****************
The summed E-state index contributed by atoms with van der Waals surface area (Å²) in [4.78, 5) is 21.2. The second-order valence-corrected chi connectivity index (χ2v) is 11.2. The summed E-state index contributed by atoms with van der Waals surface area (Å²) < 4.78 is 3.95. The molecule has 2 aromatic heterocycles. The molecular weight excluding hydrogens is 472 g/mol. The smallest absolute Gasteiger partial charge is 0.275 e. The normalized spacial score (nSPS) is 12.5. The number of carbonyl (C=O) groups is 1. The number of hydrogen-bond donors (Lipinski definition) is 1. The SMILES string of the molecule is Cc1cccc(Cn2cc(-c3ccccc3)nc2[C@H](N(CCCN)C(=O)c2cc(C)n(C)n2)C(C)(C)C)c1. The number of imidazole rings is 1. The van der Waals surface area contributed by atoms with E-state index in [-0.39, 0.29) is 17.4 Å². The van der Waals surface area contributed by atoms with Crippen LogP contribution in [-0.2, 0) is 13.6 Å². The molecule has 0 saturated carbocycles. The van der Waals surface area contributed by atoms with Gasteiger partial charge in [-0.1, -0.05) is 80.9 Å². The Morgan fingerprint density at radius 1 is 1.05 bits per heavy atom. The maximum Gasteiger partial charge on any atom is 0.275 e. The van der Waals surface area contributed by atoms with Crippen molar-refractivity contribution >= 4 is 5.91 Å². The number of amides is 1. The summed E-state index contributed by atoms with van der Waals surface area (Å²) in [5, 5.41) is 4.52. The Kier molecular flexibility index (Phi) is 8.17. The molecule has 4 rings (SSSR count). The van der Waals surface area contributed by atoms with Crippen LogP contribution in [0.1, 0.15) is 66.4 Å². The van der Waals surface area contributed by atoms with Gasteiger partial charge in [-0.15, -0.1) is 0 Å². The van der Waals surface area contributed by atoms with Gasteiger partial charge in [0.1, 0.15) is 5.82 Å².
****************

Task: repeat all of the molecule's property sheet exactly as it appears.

The summed E-state index contributed by atoms with van der Waals surface area (Å²) in [4.78, 5) is 21.2. The second-order valence-corrected chi connectivity index (χ2v) is 11.2. The summed E-state index contributed by atoms with van der Waals surface area (Å²) < 4.78 is 3.95. The molecule has 2 aromatic heterocycles. The molecular weight excluding hydrogens is 472 g/mol. The smallest absolute Gasteiger partial charge is 0.275 e. The normalized spacial score (nSPS) is 12.5. The number of carbonyl (C=O) groups is 1. The number of hydrogen-bond donors (Lipinski definition) is 1. The SMILES string of the molecule is Cc1cccc(Cn2cc(-c3ccccc3)nc2[C@H](N(CCCN)C(=O)c2cc(C)n(C)n2)C(C)(C)C)c1. The number of imidazole rings is 1. The van der Waals surface area contributed by atoms with E-state index in [-0.39, 0.29) is 17.4 Å². The van der Waals surface area contributed by atoms with Crippen LogP contribution in [-0.2, 0) is 13.6 Å². The molecule has 0 saturated carbocycles. The van der Waals surface area contributed by atoms with Gasteiger partial charge in [-0.1, -0.05) is 80.9 Å². The Morgan fingerprint density at radius 1 is 1.05 bits per heavy atom. The maximum Gasteiger partial charge on any atom is 0.275 e. The van der Waals surface area contributed by atoms with Crippen molar-refractivity contribution >= 4 is 5.91 Å². The number of amides is 1. The summed E-state index contributed by atoms with van der Waals surface area (Å²) in [5, 5.41) is 4.52. The Kier molecular flexibility index (Phi) is 8.17. The molecule has 4 rings (SSSR count). The van der Waals surface area contributed by atoms with Crippen LogP contribution in [0.1, 0.15) is 66.4 Å². The van der Waals surface area contributed by atoms with Gasteiger partial charge in [-0.15, -0.1) is 0 Å². The van der Waals surface area contributed by atoms with Gasteiger partial charge in [0.1, 0.15) is 5.82 Å².